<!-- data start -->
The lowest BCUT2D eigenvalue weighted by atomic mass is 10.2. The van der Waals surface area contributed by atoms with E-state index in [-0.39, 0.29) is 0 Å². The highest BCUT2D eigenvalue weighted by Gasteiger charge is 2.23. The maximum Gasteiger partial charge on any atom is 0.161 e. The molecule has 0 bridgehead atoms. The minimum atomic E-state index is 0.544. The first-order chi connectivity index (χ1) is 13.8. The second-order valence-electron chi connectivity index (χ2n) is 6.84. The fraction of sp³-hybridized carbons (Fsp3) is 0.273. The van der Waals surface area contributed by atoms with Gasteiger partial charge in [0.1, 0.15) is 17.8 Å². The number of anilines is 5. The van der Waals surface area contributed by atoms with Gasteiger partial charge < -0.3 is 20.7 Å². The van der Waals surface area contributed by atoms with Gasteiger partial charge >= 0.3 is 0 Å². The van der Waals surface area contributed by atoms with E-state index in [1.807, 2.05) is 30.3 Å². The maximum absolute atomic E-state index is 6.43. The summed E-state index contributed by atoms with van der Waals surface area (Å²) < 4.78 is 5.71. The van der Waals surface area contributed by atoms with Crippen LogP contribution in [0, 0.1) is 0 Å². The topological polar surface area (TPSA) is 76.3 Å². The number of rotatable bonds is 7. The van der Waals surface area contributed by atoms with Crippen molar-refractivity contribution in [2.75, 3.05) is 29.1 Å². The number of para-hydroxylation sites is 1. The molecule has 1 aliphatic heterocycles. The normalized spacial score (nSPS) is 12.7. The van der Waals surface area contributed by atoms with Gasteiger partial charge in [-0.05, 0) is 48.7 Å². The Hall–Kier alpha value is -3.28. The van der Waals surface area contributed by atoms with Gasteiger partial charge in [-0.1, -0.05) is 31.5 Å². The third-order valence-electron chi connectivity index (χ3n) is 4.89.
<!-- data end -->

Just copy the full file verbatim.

The lowest BCUT2D eigenvalue weighted by atomic mass is 10.2. The van der Waals surface area contributed by atoms with E-state index in [-0.39, 0.29) is 0 Å². The highest BCUT2D eigenvalue weighted by Gasteiger charge is 2.23. The maximum Gasteiger partial charge on any atom is 0.161 e. The molecule has 0 bridgehead atoms. The minimum atomic E-state index is 0.544. The first-order chi connectivity index (χ1) is 13.8. The second-order valence-electron chi connectivity index (χ2n) is 6.84. The fraction of sp³-hybridized carbons (Fsp3) is 0.273. The van der Waals surface area contributed by atoms with Gasteiger partial charge in [0.1, 0.15) is 17.8 Å². The number of anilines is 5. The van der Waals surface area contributed by atoms with Gasteiger partial charge < -0.3 is 20.7 Å². The van der Waals surface area contributed by atoms with Gasteiger partial charge >= 0.3 is 0 Å². The van der Waals surface area contributed by atoms with E-state index in [1.807, 2.05) is 30.3 Å². The maximum absolute atomic E-state index is 6.43. The summed E-state index contributed by atoms with van der Waals surface area (Å²) < 4.78 is 5.71. The van der Waals surface area contributed by atoms with Crippen LogP contribution in [0, 0.1) is 0 Å². The topological polar surface area (TPSA) is 76.3 Å². The number of rotatable bonds is 7. The van der Waals surface area contributed by atoms with Crippen molar-refractivity contribution in [2.75, 3.05) is 29.1 Å². The number of para-hydroxylation sites is 1. The molecule has 1 aliphatic heterocycles. The normalized spacial score (nSPS) is 12.7. The van der Waals surface area contributed by atoms with Gasteiger partial charge in [-0.05, 0) is 48.7 Å². The Hall–Kier alpha value is -3.28. The van der Waals surface area contributed by atoms with Gasteiger partial charge in [-0.1, -0.05) is 31.5 Å². The third-order valence-electron chi connectivity index (χ3n) is 4.89.